Apostolos Veizis: On the front line of the refugee and migrant crisis in Greece
The medical humanitarian organization Médecins Sans Frontières (MSF) has worked to support people on the move in Greece since 1996. Apostolos Veizis is Director of the Medical Operational Support Unit for MSF in Greece. In this role, he is on the front line of the ongoing refugee and migrant crisis in Europe. Here, he shares his experiences.
Everything has changed since the closing of borders between Greece and its European neighbours last year. The “Balkan route” from Greece through the former Yugoslav Republic of Macedonia to Serbia officially shut down on 18 February 2016. The closure meant that people could no longer move forward from Greece. They continued to arrive at the islands and the mainland, but there could be no flow out of the country. Tent camps have been set up all over, including on the Greek islands, to accommodate these people. We call them “mushroom camps” because they have spread so much across Greece. There are now approximately 50 of these tent camps, full of more than 50 000 people just waiting.
In more than 15 years working in this area, this is the worst situation I have ever seen in Europe. Sometimes I think it must be a bad dream, but there is a tent camp 10 kilometres from my office. So this is not a dream. It is reality.
No longer in transit but stranded
Everything changes when you are dealing with a group of stranded people, rather than people in transit. We used to see people only briefly for quick health checks; they didn’t want to stop for health services because Greece was just a transit point for them – a place from which they hoped to move on quickly. Now we need to start looking at existing medical conditions, such as depression, anxiety, post-traumatic stress disorder and other mental health-related symptoms, along with pregnancy and disability. MSF is also active in certain areas of treating chronic diseases.
I manage the relationship between MSF and the humanitarian and medical sector in Greece, including civil society organizations, academic and medical institutions, research centres and other relevant actors throughout the country. My job is to contribute to identifying and then developing opportunities for MSF to work with partners to provide medical operational support. MSF was also authorized to provide vaccinations in Greece, and these efforts reached 10 500 children from the ages of 6 months to 17 years across the country in 2016.
Greece passed a law in 2016 that allows everyone in the country to access health care, including asylum seekers. But we still see many problems in terms of both access and capacity. Since the middle of 2016 MSF’s focus has transitioned to mental health, chronic disease and sexual reproductive health care in Greece. MSF is currently active in more than 20 different locations across the country. We handed over our primary health care activities to actors that received European funding to take on this responsibility.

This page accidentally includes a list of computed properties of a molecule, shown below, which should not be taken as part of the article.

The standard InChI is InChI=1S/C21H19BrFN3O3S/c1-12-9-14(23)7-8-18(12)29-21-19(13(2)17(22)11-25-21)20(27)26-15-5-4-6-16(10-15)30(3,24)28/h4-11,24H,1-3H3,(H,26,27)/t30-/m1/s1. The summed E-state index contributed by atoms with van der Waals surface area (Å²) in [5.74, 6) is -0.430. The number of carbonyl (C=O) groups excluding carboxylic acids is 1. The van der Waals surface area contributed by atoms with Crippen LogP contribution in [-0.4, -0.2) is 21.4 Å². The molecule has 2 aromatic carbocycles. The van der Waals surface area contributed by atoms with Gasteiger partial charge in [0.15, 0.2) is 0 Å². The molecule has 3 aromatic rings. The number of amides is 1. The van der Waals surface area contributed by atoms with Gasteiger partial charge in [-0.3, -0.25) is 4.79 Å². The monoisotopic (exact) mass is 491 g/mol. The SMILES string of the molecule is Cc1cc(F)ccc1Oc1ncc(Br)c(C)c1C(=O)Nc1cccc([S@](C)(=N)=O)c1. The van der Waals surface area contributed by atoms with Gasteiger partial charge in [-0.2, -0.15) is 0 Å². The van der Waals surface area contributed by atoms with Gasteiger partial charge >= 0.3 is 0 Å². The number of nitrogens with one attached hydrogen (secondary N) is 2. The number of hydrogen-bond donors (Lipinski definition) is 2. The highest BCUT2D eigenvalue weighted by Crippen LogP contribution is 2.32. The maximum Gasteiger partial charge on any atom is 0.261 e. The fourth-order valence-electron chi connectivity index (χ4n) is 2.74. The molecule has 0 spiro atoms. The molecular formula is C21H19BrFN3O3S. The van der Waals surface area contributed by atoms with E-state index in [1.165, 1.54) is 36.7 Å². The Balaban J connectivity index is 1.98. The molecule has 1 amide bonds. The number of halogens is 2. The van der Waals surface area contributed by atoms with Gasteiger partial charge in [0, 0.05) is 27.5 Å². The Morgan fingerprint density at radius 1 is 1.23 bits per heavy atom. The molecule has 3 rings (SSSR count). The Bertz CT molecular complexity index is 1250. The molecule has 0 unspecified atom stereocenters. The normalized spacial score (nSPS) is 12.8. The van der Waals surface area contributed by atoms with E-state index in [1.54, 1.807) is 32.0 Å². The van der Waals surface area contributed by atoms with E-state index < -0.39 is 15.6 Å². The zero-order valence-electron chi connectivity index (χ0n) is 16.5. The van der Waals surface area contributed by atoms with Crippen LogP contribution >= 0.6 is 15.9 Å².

We and many other organizations are confronted with the harsh realities and challenges of the Greek health care system. There is a lack of transportation to take patients to hospitals. There are few cultural mediators or translators in health care settings who have the language skills and cultural understanding to act as a bridge between patient and care provider. What’s more, sometimes we are able to treat people in hospitals – deliver a baby or perform an operation – but then we often send them back to a tent camp. Is that the best effort authorities can make in this situation? I don’t think so.
Changing health profile
The quality of living conditions, of course, is an extremely important factor for this stranded population. It is one thing to have substandard living conditions with poor-quality food, water and sanitation when the situation is temporary. It is another thing to live in terrible situations and to have complete uncertainty about when or even whether your situation will get better. At first, people hold onto their dreams of continuing on to other parts of Europe. But they soon realize this dream is over; they have to accept that they will stay in Greece, many living in deplorable conditions with little information about what the future holds.
In the past, anxiety was the number one health problem we treated in our mental health programmes, largely because people arriving in Greece were coming from areas of violent conflict or had experienced violence and trauma during their journey. Today, the number one health problem we see is no longer anxiety. It is depression, aggravated by the dismal living conditions and lack of information.
People feel insecure; they worry about their safety. They feel isolated and cut off from the information they need. They feel discriminated against. Living like this affects people’s mental health. It affects their mental well-being. If we define health using WHO’s definition – as a state of complete physical, mental and social well-being and not merely the absence of disease or infirmity – then we can’t say there is access to appropriate health care here.
More resources, new approaches needed
We need governments and international organizations to look at alternatives to the encampment system. We need funding for programmes for particularly vulnerable people, such as victims of violence or torture, unaccompanied minors and those with pre-existing medical conditions. We, as Europeans, need to move beyond political frustrations and bargaining and we need to work towards minimizing barriers for people who have fled some of the most violent conflicts, persecution and extreme forms of poverty of our time.
When it comes to people’s health, we need to try to put politics aside. We should not punish people for having to flee for their lives.
I am frustrated, but I am not without hope. I see that we are still able to help people, and this gives me hope.